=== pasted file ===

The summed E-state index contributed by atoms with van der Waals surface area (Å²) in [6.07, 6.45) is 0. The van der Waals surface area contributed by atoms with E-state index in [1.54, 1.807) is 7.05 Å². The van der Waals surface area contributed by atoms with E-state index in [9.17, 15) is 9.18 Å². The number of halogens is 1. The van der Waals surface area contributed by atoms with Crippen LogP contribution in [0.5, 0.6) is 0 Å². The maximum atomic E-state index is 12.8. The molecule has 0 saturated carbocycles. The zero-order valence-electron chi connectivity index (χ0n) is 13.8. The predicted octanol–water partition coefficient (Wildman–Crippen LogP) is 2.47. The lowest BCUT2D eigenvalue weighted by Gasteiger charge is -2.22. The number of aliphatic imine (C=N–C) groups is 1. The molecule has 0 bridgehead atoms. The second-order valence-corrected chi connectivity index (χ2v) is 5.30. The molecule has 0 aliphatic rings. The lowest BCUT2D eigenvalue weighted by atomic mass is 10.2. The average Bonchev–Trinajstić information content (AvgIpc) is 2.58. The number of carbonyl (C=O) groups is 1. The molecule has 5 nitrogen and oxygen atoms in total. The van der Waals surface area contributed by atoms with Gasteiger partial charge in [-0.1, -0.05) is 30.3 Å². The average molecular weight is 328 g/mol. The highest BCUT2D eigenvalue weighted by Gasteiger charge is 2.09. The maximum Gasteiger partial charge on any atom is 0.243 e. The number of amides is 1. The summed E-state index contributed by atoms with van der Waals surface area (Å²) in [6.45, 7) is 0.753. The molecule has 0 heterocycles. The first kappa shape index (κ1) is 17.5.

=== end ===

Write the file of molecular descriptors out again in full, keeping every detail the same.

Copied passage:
The summed E-state index contributed by atoms with van der Waals surface area (Å²) in [6.07, 6.45) is 0. The van der Waals surface area contributed by atoms with E-state index in [1.54, 1.807) is 7.05 Å². The van der Waals surface area contributed by atoms with E-state index in [9.17, 15) is 9.18 Å². The number of halogens is 1. The van der Waals surface area contributed by atoms with Crippen LogP contribution in [0.5, 0.6) is 0 Å². The maximum atomic E-state index is 12.8. The molecule has 0 saturated carbocycles. The zero-order valence-electron chi connectivity index (χ0n) is 13.8. The predicted octanol–water partition coefficient (Wildman–Crippen LogP) is 2.47. The lowest BCUT2D eigenvalue weighted by Gasteiger charge is -2.22. The number of aliphatic imine (C=N–C) groups is 1. The molecule has 0 bridgehead atoms. The second-order valence-corrected chi connectivity index (χ2v) is 5.30. The molecule has 0 aliphatic rings. The lowest BCUT2D eigenvalue weighted by atomic mass is 10.2. The average Bonchev–Trinajstić information content (AvgIpc) is 2.58. The number of carbonyl (C=O) groups is 1. The molecule has 5 nitrogen and oxygen atoms in total. The van der Waals surface area contributed by atoms with Gasteiger partial charge in [-0.1, -0.05) is 30.3 Å². The average molecular weight is 328 g/mol. The highest BCUT2D eigenvalue weighted by Gasteiger charge is 2.09. The maximum Gasteiger partial charge on any atom is 0.243 e. The number of amides is 1. The summed E-state index contributed by atoms with van der Waals surface area (Å²) in [6.45, 7) is 0.753. The molecule has 0 heterocycles. The first kappa shape index (κ1) is 17.5.